So after all the emphasis we have placed on first-pages recently, it’s now time to revisit the plot that drives the rest of the narrative, and for all of you who submitted (and those of you who didn’t), how would you dissect a successful plot down to its constituent parts? What advice would you give to fellow writers on plot and structure?
What, in your view, are the critical plot elements? 

Please Remember


In April, 1917, a puckish, fun loving nineteen-year-old Marine named Frederick Hamilton “Ted” Fox was about to be shipped off to France. His mother, Esther, and sister, Frederica (whom everyone affectionately called “Freddy”) came to the train station to see him off.
Ted Fox was my great uncle. In the photograph below I hope you can see the expressions on the faces. Ted, I am told, had a generous and robust spirit, and a smile that could light up a room. Esther looks so proud of him. And my great aunt Freddy has the most engaging, vivacious and interested look about her. She was an artist, and in those heady days just before the Roaring 20’s she had an artist’s temperament about living life to the full. They all came together in this amazing photo:

Corporal Ted Fox arrived in France and began preparing for action. It came in June of 1918, in what came to be known as the Battle of Belleau Wood.
At dawn on June 7th, the Marines were ordered to advance toward the German lines and their deadly machine gun nests.
The first wave ended in slaughter.
Ted Fox’s squad, along with another, were dispatched to flank the nests. They cleaned out one, and went for another. It was during this second wave that Ted Fox, leading his men, was killed by a bullet to the head.
News traveled slowly in those days, and it took nearly six months for Esther to receive the final news of her son’s sacrifice. She’d written a letter to a naval hospital and that letter was seen by a wounded soldier. He took it upon himself to write to her.
Great Lakes, Ill.
February 15th, 1919
Dear Friend Mrs. Fox- – –
My attention was called to a letter you wrote the hospital in relation to your son who was killed in action. He was in the same company and platoon that I was. I did not see your son fall but I assure you that he fought gallantly for his country and died upon the field of battle bravely. I’m sure his last thoughts were of his dear Mother at home and praying that the news of his death would not be too great a shock to her. As being in battle I know that one thinks of his dear ones at home and not of what may happen to oneself. We all knew that we were either going to be killed or wounded in such a terrific battle that was then raging but all faced it bravely and fought fiercely until we fell. I was wounded severely but escaped with my life in the same battle that your son was killed . . .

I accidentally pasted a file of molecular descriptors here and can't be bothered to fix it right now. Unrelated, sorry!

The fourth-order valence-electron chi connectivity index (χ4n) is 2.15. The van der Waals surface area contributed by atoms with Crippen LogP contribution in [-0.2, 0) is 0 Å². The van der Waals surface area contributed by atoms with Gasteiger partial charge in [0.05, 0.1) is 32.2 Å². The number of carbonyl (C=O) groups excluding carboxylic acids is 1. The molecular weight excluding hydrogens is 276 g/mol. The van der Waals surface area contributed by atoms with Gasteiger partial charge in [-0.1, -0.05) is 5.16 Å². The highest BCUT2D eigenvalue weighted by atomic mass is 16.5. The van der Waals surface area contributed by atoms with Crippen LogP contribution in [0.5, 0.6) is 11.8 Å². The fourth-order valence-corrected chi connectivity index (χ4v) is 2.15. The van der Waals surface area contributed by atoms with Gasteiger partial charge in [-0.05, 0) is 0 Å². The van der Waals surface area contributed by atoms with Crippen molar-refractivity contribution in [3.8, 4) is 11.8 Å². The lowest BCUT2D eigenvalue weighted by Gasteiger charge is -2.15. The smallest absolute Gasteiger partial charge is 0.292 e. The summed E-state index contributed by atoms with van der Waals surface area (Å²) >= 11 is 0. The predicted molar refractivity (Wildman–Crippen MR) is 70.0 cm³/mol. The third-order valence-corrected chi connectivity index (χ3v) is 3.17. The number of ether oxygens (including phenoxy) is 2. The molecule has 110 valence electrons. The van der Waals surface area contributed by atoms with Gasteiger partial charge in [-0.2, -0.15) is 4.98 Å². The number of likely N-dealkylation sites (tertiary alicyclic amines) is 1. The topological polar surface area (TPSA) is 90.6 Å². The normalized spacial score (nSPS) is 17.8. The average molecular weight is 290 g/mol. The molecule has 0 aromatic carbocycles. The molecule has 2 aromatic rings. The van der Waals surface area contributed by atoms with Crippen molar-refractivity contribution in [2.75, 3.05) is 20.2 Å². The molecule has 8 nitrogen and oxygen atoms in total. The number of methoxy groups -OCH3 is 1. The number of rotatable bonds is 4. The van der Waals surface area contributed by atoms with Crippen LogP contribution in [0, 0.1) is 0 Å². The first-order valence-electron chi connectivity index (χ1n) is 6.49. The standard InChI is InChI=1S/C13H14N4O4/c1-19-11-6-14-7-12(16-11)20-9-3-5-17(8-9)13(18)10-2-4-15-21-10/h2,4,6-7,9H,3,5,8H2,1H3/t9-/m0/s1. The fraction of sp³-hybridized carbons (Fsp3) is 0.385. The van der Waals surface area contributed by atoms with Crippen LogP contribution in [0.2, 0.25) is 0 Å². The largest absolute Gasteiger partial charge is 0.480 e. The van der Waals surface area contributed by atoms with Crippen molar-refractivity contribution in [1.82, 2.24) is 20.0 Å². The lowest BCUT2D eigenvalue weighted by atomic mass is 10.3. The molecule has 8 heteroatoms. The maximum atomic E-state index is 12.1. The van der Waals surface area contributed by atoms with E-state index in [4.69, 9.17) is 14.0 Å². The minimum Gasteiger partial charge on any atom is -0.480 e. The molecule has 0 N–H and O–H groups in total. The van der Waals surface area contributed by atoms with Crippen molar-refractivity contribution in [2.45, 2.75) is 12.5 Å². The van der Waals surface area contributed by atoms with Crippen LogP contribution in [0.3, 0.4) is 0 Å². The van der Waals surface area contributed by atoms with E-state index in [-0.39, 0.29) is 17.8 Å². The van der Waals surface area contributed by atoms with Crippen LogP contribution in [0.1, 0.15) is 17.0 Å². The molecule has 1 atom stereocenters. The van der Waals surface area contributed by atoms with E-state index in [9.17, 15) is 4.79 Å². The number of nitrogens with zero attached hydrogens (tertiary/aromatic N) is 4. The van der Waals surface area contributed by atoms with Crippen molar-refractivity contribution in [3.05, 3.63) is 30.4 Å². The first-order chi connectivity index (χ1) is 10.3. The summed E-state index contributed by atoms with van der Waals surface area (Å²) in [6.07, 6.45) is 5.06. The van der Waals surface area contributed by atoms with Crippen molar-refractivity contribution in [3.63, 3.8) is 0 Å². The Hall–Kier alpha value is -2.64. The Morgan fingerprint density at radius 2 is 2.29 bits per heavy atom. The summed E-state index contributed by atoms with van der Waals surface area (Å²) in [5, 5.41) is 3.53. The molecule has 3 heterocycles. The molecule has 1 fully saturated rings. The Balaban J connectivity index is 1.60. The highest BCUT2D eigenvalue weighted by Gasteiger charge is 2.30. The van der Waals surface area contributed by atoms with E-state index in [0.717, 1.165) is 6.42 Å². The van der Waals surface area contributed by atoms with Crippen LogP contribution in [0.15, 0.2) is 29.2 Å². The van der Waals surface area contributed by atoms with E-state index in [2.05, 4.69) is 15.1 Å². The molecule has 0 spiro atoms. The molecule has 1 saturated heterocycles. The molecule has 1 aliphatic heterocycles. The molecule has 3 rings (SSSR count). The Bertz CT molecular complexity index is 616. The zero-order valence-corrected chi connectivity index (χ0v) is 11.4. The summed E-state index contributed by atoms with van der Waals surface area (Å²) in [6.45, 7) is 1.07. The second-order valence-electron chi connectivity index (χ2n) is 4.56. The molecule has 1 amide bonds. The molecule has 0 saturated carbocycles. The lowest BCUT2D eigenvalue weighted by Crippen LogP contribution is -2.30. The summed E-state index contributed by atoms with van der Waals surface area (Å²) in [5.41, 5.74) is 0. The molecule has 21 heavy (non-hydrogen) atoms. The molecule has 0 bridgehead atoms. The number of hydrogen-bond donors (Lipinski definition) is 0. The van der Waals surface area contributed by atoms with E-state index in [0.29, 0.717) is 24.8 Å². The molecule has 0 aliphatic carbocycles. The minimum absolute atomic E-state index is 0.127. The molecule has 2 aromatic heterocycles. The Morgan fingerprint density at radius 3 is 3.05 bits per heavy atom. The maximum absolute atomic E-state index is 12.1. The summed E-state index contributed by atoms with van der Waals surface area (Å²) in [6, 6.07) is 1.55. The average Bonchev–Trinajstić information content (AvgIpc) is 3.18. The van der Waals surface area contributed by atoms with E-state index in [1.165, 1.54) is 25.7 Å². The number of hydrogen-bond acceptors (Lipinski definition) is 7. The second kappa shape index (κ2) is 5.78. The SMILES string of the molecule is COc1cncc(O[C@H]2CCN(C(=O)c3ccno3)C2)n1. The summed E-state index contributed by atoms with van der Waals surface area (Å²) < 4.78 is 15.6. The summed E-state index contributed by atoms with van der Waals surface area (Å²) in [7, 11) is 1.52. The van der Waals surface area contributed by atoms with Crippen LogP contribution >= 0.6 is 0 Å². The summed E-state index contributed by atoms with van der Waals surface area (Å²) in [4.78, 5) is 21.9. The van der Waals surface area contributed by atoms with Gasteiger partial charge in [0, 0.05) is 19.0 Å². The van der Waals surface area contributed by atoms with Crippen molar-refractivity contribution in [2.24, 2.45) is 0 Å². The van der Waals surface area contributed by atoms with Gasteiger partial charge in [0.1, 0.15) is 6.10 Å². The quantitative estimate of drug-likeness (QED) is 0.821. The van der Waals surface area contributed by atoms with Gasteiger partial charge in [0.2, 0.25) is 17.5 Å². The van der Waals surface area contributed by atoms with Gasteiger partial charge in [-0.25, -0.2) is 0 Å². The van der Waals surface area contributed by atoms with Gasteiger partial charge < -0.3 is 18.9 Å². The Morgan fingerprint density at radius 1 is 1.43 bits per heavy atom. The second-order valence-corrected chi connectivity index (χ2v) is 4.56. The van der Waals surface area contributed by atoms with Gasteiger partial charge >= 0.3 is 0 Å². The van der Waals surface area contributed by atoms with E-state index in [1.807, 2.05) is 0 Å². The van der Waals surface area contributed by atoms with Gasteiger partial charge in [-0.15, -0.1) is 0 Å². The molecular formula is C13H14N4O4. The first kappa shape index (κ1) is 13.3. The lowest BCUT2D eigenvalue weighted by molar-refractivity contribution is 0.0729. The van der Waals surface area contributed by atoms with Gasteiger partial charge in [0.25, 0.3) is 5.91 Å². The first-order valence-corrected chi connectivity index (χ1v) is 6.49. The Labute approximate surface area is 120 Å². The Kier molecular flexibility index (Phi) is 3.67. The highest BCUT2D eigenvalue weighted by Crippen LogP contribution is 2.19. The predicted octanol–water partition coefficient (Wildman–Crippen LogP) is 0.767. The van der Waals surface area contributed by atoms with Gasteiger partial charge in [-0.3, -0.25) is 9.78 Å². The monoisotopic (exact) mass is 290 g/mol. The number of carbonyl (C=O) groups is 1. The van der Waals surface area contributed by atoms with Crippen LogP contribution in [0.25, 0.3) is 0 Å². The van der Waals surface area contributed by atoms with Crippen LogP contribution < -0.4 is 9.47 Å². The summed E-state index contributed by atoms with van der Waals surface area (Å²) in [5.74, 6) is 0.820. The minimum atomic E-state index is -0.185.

Mrs. Fox, I know that you are and should be very proud to be a mother of such a son that volunteering gave his life to his country.
All the boys that died on the field of battle will never be forgotten and shall be honored by their comrades.
A Marine,
Private Roy R. Drowty
U.S. Naval Hospital
Great Lakes, Ill.
As a memorial, Esther Fox was given a specially commissioned piece of art, showing the female symbol of America, Columbia, honoring the war dead. At the top it says: COLUMBIA GIVES TO HER SON THE ACCOLADE OF THE NEW CHIVALRY OF HUMANITY.

This memorial now hangs in my home.
And when my dad, Arthur Scott Bell, was born in 1919, the family decided to nickname him Ted, in honor of his uncle. In a way, my dad was a living memorial to Ted Fox. And he carried that legacy with him when he went into the Navy in World War II.
I believe in memorials. I believe we have to remember sacrifice. If we don’t, if we give up on the idea of honoring those who gave “the last full measure of devotion” for our  greater good, we will not only lose what’s best in America but also what’s best in the human spirit.
War is hell. And young men and women, wave after wave of them, have gone into hell for us. I don’t care what side of the political spectrum you come from. Each of us owe our war dead and wounded all the honor we can bestow. They’re not politicians or pundits. They’re the brave ones who’ve been there for us, no matter what we believe. In fact, so that we can continue to believe what we want and talk about it, demonstrate about it, vote on it. 

The line in Private Drowty’s letter that stands out for me is this one: We all knew that we were either going to be killed or wounded in such a terrific battle that was then raging but all faced it bravely and fought fiercely until we fell.
That’s why we need to remember.

In the last stanza of Lt. Col. John McCrae’s World War I poem “In Flanders Fields” (referring to a place where war dead were buried) we, the living, are given a charge. I pray you will take a moment to think about it before you dive into your beer and hot dogs this Memorial Day weekend:
To you from failing hands we throw 

The torch; be yours to hold it high. 
If ye break faith with us who die 

We shall not sleep, though poppies grow 

In Flanders fields.

First Page Critique: TEAM MADNESS

Presented for your consideration: the first page of a work entitled TEAM MADNESS:
“River Madden!”
I jerked in my seat and looked at my classmates, all eight of whom stifled laughter while keeping their heads down and their eyes on their notebooks. They’d been like that every since we’d handed our assignments in at the beginning of class, and I wasn’t sure why. But it wasn’t one of them calling my name.